Friday, May 14, 2010

To Protect and Serve Illusions

Since I graduated high school, I have slowly become disenchanted with the police "good guy" image that my parents instilled in me.  In the last year, their actions have been so irresponsible that they've left me without any remaining confidence in them.  I now loathe them.  The final straw came on heels of the most recent arrest of a "Person of Interest" in the recent Waldo Rape cases, which is an example of police ineptitude and abuse, but not in the way you might think.

In my home town of Lee's Summit,  a suburb of Kansas City, I was always aware that the police were more interested in harassing teenagers and giving tickets than they were of catching criminals and thieves.  Late at night however, when I was a night stock manager at Hy-Vee, the police would stop in from time to time and were mostly helpful.  I occasionally saw true compassion and a willingness to help.

In 2004, I landed a job that exposed me to the everyday operations of the Kansas City police.  I was shocked to see a general lack of interest in helping people.  These were jaded cops, annoyed with the day-to-day barrage of stupid people.  They would help people if they had to, but mostly avoided paperwork.  By 2006, I left to attend college in Columbia, MO and promptly forgot about the KCPD.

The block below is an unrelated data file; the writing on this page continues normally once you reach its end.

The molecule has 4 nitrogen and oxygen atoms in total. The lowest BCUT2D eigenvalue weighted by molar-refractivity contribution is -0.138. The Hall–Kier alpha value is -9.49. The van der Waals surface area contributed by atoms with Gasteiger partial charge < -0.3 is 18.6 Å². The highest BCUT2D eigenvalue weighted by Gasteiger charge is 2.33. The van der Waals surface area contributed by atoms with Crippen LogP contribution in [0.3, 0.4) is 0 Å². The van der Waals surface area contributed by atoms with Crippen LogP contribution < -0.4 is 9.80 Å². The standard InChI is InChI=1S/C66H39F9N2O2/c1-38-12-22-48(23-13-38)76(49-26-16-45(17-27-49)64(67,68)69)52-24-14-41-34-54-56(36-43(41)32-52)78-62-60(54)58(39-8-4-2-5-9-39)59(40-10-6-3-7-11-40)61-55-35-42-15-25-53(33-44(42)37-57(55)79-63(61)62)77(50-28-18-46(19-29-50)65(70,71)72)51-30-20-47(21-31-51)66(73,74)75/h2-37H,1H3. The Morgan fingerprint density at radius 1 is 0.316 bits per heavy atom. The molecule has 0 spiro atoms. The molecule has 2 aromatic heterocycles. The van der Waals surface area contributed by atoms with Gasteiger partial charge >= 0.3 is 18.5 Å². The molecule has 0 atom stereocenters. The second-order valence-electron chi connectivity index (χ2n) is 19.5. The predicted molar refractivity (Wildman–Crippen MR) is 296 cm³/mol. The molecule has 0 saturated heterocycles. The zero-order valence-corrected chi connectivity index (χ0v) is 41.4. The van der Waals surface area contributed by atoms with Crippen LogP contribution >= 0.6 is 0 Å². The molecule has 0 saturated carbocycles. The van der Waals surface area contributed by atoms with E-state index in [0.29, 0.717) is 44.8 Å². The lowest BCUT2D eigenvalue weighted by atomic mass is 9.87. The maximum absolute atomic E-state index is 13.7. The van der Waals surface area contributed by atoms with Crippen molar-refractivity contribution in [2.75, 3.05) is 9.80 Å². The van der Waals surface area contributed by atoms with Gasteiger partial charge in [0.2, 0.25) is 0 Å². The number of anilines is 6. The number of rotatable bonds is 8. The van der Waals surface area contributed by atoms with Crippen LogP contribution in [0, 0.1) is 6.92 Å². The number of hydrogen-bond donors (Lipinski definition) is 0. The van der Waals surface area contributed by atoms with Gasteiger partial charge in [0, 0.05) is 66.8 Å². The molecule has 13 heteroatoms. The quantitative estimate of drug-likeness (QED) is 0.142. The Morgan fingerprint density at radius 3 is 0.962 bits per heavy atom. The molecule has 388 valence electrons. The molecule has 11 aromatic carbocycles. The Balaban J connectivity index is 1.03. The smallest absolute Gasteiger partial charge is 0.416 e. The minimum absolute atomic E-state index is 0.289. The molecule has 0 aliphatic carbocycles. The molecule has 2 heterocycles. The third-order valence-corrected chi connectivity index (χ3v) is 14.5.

I returned to the same job after I graduated in 2008 and was immediately reminded of the Police's lackluster interest in protecting and serving.  For a time, I gave them the benefit of the doubt. Assuming that they would do their job, if a little disgruntled about it.  A lady called me and told me that a business had stolen her ski-boat.  This lady took the boat to a repair shop to have the motor fixed.  The company fixed the motor and then put the boat up for sale.  I was shocked.  I had never heard of such a thing.  I told her to go to the police and file a report.  She said ok.  I received a call from her about two hours later.  She said that the police refused to take the report, claiming that it was a civil matter.